Million Dollar Mystery

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Million Dollar Mystery
A black trash bag with a big green dollar sign on it.
Theatrical release poster
Directed byRichard Fleischer
Written by
Produced byStephen F. Kesten
StarringTom Bosley
CinematographyJack Cardiff
Edited byJohn W. Wheeler
Music byAl Gorgoni
Distributed byDe Laurentiis Entertainment Group
Release date
June 12, 1987 (1987-06-12)
Running time
95 minutes
CountryUnited States
Budget$10 million[1]
Box office$989,033[2]

Million Dollar Mystery (also known as Money Mania) is a 1987 American film released with a promotional tie-in for Glad-Lock brand bags. This was the final feature-length film directed by Richard Fleischer and shot by Jack Cardiff.

It starred an ensemble cast of "America's new comic talent", including Tom Bosley, Eddie Deezen, Rick Overton, Rich Hall, and Kevin Pollak. The film was largely inspired by Stanley Kramer's It's a Mad, Mad, Mad, Mad World.

Dar Robinson, a stuntman, died on November 21, 1986, after riding his motorcycle off a cliff while attempting to do a stunt.


Sidney Preston, a disgruntled White House aide, takes off with $4 million that belonged to the government. While on the run, he stops at a roadside diner in Arizona and has their world-famous chili, while flirting with the waitress. Two clumsy government spies named Fred and Bob are looking for Sidney. Sidney suffers a fatal heart attack and before dying asks for a kiss from the waitress, then he reveals to the onlookers the location of the first million dollars which he says is "In the city of the bridge". The onlookers are the Briggs Family (Stuart, Barbara, and Howie), nerdy newlyweds Rollie and Lollie, amateur singer Crush and his group of three blonde backup dancers (Faith, Hope, and Charity), brother/cook Tugger and sister/waitress Dotty. Soon, they meet professional wrestlers Bad Boris and Awful Abdul, cops Officer Gretchen and Officer Quinn, and deranged ranger Slaughter Buzzard.

The onlookers are skeptical, until Rollie turns on the television which is playing the news talking about Sidney Preston and the buried money. The newsman talks about his life and says he was born in El Puente, Arizona. The onlookers of the diner head out on a mad dash to find the dough. When they find the money in El Puente's famous bridge, Slaughter accidentally drops it into the canyon. They follow clues to the next million which is in Sidney's houseboat and lose it as well as it gets shredded in Sidney's table-sized paper shredder. After finding and losing the third million as it falls out of the hands of a greedy aeronaut, they all give up as the movie ends. During the closing credits, Bob informs the audience that there is one million dollars somewhere in the US and if they follow the clues in specially marked Glad-Lock bags, they have the chance to win $1 million.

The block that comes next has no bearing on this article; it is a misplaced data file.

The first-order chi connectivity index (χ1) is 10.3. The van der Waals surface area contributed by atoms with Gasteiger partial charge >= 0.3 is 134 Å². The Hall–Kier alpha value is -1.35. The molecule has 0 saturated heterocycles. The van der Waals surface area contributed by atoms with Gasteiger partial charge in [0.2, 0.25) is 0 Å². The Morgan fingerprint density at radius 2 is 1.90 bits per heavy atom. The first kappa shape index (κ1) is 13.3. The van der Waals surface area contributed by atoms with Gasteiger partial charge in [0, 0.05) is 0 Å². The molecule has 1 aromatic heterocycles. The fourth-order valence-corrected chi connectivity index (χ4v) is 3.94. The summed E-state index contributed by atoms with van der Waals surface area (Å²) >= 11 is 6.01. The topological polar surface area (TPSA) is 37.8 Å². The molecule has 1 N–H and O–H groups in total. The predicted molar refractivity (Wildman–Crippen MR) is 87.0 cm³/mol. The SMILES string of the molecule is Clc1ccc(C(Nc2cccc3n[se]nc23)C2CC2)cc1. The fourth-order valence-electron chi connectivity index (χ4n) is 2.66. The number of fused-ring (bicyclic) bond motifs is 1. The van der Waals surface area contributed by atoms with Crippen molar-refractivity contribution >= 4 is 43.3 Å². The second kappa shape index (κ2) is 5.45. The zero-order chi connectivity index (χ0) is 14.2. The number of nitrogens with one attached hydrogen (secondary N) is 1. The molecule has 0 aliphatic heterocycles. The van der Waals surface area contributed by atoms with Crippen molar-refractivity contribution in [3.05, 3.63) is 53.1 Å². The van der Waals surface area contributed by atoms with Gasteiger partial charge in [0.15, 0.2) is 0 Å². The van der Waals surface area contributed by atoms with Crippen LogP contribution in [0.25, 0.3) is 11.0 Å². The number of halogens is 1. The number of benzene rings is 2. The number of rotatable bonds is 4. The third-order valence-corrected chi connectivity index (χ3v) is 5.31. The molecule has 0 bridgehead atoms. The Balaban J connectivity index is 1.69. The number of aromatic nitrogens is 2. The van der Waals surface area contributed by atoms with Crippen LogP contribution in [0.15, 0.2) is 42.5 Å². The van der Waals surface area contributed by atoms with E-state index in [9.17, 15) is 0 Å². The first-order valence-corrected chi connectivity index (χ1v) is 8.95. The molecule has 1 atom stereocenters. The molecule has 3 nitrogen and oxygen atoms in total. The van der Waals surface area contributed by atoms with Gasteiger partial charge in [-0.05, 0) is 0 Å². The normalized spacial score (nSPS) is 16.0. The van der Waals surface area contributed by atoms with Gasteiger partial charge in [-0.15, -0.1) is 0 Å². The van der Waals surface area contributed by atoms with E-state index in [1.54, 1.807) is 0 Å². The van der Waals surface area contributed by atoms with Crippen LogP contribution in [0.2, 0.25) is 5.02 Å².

Parts of the film were shot at Glen Canyon in Utah.[3]

While performing a routine stunt for this film, stuntman Dar Robinson died on November 21, 1986.

Marketing contest[edit]

Producer Dino De Laurentiis conceived the idea for Million Dollar Mystery when he visited New York and saw a row of people lining up for what he presumably thought was a movie. A companion told De Laurentiis that they were actually lining up for lottery tickets.[4]

Glad Bags sponsored a sweepstakes timed for the film's release. The company gave away entry forms, and the audience would fill out these forms with their answer to where the last million is hiding, based on clues given in the film. De Laurentiis said of the film:

This is a really broad comedy with car chases, designed for the young major moviegoing audience, about 12 to 24 years old. The sweepstakes gives us the potential to reach even more people – the infrequent moviegoer, the person more interested in winning a million dollars than in going to the movies, and these are the kind of people who use Glad Bags, housewives who maybe go to the movies once or twice a year.[5]

De Laurentiis had high expectations for the film, but it did not turn out to be a hit. The winner of the contest ended up being 14-year-old Alesia Lenae Jones of Bakersfield, California, who successfully guessed that the loot was hidden in the bridge of the nose of the Statue of Liberty.[6][7][8] Apparently, thousands of contestants had arrived at the same answer, and her entry was chosen in a random drawing.[9]


Million Dollar Mystery was a box office flop grossing $989,033 against a $10 million budget.

The film received negative critical reviews. The film holds a 0% rating on Rotten Tomatoes based on 6 reviews.[10]

Home media[edit]

The film was released on VHS and Laserdisc by HBO Video in 1987 with the contest info at the end of the movie omitted. It was later issued by Anchor Bay Entertainment on DVD in 2007 with the theatrical ending intact, and reissued again on DVD and Blu-ray by Kino Lorber in Spring 2021.

Award nominations[edit]

Golden Raspberry Awards


  1. ^ WILLIAM K. KNOEDELSEDER JR (30 August 1987). "De Laurentiis PRODUCER'S PICTURE DARKENS". Los Angeles Times.
  2. ^ Million Dollar Mystery at Box Office Mojo
  3. ^ D'Arc, James V. (2010). When Hollywood came to town: a history of moviemaking in Utah (1st ed.). Layton, Utah: Gibbs Smith. ISBN 9781423605874.
  4. ^ Frankel, Mark. "The Little Producer That Couldn't." Spy (August 1989).
  5. ^ Darnton, Nina. "Million Dollar Mystery (1987): At the Movies." New York Times (May 1, 1987).
  6. ^ "Film flop a bonanza for girl, 14." Chicago Sun-Times (April 7, 1988).
  8. ^ Movies April 06, 1988, LA Times.
  9. ^ "Million Dollar Mystery" movie review, accessed 9/4/15.
  10. ^ "Million Dollar Mystery". Rotten Tomatoes.

External links[edit]